The BU Biolab Will Work With the Most Dangerous Microbes on Earth, Finally
Boston has conquered its fears.
Sure, there’s plenty of good reason to be cautious about having a bevy of deadly pathogens in your backyard. And when it comes to Boston University’s plans to study the world’s most dangerous bugs in the South End—microbes like Ebola and the Marburg virus—Boston has been abundantly cautious. It’s been more than a decade now since the idea was first proposed, but now it looks like the necessary, if scary, work of the BU Biolab is finally cleared to begin.
The Boston Public Health Commission this week decided after 12 years of analysis to let researchers begin tinkering with the ultra-dangerous microbes at a research facility across the street from Boston Medical Center. The building has foot-thick walls, a state-of-the-art filtration system, is earthquake-proof, and has a safety protocol that is, well, intense. They plan to begin in 2018 looking for cures to incurable diseases, which if successful could help stop or prevent the next outbreak.
It’s a big deal.
“As we have seen over the past several years, we are all vulnerable to potentially devastating infectious diseases that may have originated halfway across the globe,” says Gloria Waters, BU vice president and associate provost for research said in a statement to BU Today. “With the opening of the NEIDL’s BSL-4 lab, BU is poised to establish itself as a national leader in fighting microbial systems and infectious diseases. The work that will be carried out here will bring benefit and relief in the form of vaccines, treatments, and cures to people in Boston, the United States, and around the world.”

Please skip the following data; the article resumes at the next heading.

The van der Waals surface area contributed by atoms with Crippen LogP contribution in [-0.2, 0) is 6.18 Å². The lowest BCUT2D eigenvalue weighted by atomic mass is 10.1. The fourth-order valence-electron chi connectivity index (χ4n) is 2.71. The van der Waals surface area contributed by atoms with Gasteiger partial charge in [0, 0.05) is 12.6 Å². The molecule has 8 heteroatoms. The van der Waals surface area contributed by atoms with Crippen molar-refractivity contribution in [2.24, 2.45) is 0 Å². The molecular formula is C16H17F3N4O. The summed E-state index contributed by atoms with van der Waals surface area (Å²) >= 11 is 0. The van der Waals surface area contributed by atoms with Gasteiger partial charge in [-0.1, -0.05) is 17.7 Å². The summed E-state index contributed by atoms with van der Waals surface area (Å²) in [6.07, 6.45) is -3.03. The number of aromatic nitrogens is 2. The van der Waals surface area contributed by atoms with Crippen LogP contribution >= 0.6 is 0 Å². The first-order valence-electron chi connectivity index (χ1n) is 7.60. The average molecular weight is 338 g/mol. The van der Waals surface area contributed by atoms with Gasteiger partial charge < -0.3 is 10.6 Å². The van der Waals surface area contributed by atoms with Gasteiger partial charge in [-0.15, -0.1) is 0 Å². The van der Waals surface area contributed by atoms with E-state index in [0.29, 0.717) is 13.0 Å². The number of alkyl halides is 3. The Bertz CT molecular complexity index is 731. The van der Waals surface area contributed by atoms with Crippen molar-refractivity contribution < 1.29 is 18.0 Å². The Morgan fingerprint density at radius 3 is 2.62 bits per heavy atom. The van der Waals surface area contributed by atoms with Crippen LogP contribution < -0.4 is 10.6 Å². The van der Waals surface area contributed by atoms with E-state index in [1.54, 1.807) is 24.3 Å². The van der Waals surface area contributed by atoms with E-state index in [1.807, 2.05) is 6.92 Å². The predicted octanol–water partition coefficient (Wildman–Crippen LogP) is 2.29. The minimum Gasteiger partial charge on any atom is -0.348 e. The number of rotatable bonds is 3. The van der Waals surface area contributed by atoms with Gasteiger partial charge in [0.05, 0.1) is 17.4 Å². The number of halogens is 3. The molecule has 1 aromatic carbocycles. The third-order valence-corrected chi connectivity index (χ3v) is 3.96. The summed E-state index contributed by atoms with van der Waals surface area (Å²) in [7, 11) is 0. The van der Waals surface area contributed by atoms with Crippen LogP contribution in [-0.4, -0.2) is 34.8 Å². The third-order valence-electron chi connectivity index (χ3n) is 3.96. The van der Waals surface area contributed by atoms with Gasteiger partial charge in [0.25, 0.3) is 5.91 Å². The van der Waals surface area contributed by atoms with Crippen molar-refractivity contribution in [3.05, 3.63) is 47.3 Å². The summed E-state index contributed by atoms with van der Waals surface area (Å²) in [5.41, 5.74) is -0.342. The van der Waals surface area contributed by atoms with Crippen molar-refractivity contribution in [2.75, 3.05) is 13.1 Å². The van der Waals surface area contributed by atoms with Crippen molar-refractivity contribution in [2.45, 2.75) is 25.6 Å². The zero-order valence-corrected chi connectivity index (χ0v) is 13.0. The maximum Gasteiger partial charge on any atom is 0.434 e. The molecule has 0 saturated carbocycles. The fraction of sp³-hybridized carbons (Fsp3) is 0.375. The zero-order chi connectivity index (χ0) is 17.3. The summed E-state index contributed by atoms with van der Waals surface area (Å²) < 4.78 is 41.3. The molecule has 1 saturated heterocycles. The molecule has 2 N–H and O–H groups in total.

There had been ample critiques of the plan. Why, many asked, do the most horrifying germs on the planet have to be stored in the middle of a major city? Neighbors have fought back for years.
But Boston should be leading here. When the work begins, the lab will be one of fewer than a dozen in North America testing so-called Biosafety Level 4 pathogens: the baddest of the bad when it comes to infectious diseases. Good on us for helping solve the health crises of tomorrow, even if that does mean accepting the risk, however remote, of catastrophe. It’s not the only high-stakes research happening in our neck of the woods, remember. There’s MIT’s student-manned underground nuclear reactor, for one. And we haven’t been incinerated just yet.
A previous version of this article indicated that the biolab was at Boston Medical Center. It is not part of BMC; it is a BU lab.